Updated: FTC goes for Intel’s jugular
The Federal Trade Commission said today it has filed a lawsuit against Intel, demanding cash for ‘anticompetitive tactics’.
The chip behemoth has only just written out a check for $1.25 billion to AMD in settlement of its antitrust claims.
"Intel's anticompetitive tactics were designed to put the brakes on superior competitive products that threatened its monopoly in the CPU microchip market," said the FTC in a statement that seems to demonstrate a rather tenuous grasp on reality on its part.
UPDATE: The FTC also alleges that "Intel secretly redesigned key software, known as a compiler, in a way that deliberately stunted the performance of competitors' CPU chips. Intel told its customers and the public that software performed better on Intel CPUs than on competitors' CPUs, but the company deceived them by failing to disclose that these differences were due largely or entirely to Intel's compiler design."
The Commission also said it was investigating Intel's behavior in the graphics arena, leading some industry observers - including this reporter - to point an accusatory digit in the general direction of Nvidia as being the driving force behind the FTC's action.
No doubt in a complete coincidence, Nvidia said it saw the FTC move as good news:
"We applaud today's action by the US Federal Trade Commission," said Nvidia spokesperson Hector Marinez. "We are particularly pleased to see scrutiny being placed on Intel's behavior toward GPUs, which have become an increasingly important part of the PC industry."
"Intel has engaged in a deliberate campaign to hamstring competitive threats to its monopoly," said Richard Feinstein, Director of the FTC’s Bureau of Competition. "It’s been running roughshod over the principles of fair play and the laws protecting competition on the merits. The Commission’s action today seeks to remedy the damage that Intel has done to competition, innovation, and, ultimately, the American consumer."
The FTC added that Intel 'has taken the same monopolistic approach toward Nvidia in the graphics processing unit market'.
Intel stands accused under Section 5 of the FTC Act, which prohibits unfair methods of competition and deceptive acts and practices in commerce. The chip giant is also charged with illegal monopolization, attempted monopolization, and monopoly maintenance.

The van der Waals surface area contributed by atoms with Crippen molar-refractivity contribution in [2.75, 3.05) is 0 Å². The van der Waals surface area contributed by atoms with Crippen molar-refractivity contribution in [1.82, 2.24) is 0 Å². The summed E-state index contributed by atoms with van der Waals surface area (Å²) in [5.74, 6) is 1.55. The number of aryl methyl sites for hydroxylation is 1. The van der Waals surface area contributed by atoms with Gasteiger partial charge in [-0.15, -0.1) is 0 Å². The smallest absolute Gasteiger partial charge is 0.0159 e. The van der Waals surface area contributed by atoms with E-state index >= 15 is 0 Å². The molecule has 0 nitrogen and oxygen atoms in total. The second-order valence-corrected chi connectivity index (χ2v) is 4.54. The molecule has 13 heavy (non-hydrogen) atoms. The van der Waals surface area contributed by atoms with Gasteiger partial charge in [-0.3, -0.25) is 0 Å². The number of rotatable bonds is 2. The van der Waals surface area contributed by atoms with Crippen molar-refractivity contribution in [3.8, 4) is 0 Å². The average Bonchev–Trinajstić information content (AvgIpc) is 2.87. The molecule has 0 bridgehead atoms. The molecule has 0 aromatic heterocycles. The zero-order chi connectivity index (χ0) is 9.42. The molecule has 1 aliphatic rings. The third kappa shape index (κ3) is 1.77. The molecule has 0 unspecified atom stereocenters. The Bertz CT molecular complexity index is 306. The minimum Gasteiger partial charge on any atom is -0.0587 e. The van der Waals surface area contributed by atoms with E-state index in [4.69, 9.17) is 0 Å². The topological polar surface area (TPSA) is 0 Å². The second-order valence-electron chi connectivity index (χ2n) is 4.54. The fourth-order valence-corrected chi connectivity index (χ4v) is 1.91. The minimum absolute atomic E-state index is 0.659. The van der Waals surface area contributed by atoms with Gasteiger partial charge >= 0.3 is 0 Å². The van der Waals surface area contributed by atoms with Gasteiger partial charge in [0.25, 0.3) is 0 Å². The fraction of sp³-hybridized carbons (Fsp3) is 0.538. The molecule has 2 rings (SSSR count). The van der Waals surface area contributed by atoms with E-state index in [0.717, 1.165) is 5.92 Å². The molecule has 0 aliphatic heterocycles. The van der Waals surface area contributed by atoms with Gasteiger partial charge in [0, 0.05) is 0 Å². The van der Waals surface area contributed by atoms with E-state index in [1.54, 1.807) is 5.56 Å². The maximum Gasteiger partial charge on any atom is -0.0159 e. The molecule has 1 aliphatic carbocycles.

Intel spokesperson Chuck Mulloy took a deep breath and raised his eyes heavenward before saying his company is "currently evaluating the complaint."
The sooner Intel buys Nvidia and puts and end to all this unpleasantness, the better.
Intel has now issued the following official statement:
"Intel has competed fairly and
lawfully. Its actions have benefitted consumers. The highly competitive
microprocessor industry, of which Intel is a key part, has kept innovation
robust and prices declining at a faster rate than any other industry.
case is misguided. It is based largely on claims that the FTC added at the last
minute and has not investigated. In addition, it is explicitly not based on
existing law but is instead intended to make new rules for regulating business
conduct. These new rules would harm consumers by reducing innovation and raising
Intel senior veep and general counsel Doug Melamed added: "This
case could have, and should have, been settled. Settlement talks had progressed
very far but stalled when the FTC insisted on unprecedented remedies - including
the restrictions on lawful price competition and enforcement of intellectual
property rights set forth in the complaint - that would make it impossible for
Intel to conduct business.
"The FTC’s rush to file this case will cost taxpayers tens of millions of
dollars to litigate issues that the FTC has not fully investigated. It is the
normal practice of antitrust enforcement agencies to investigate the facts
before filing suit. The Commission did not do that in this case."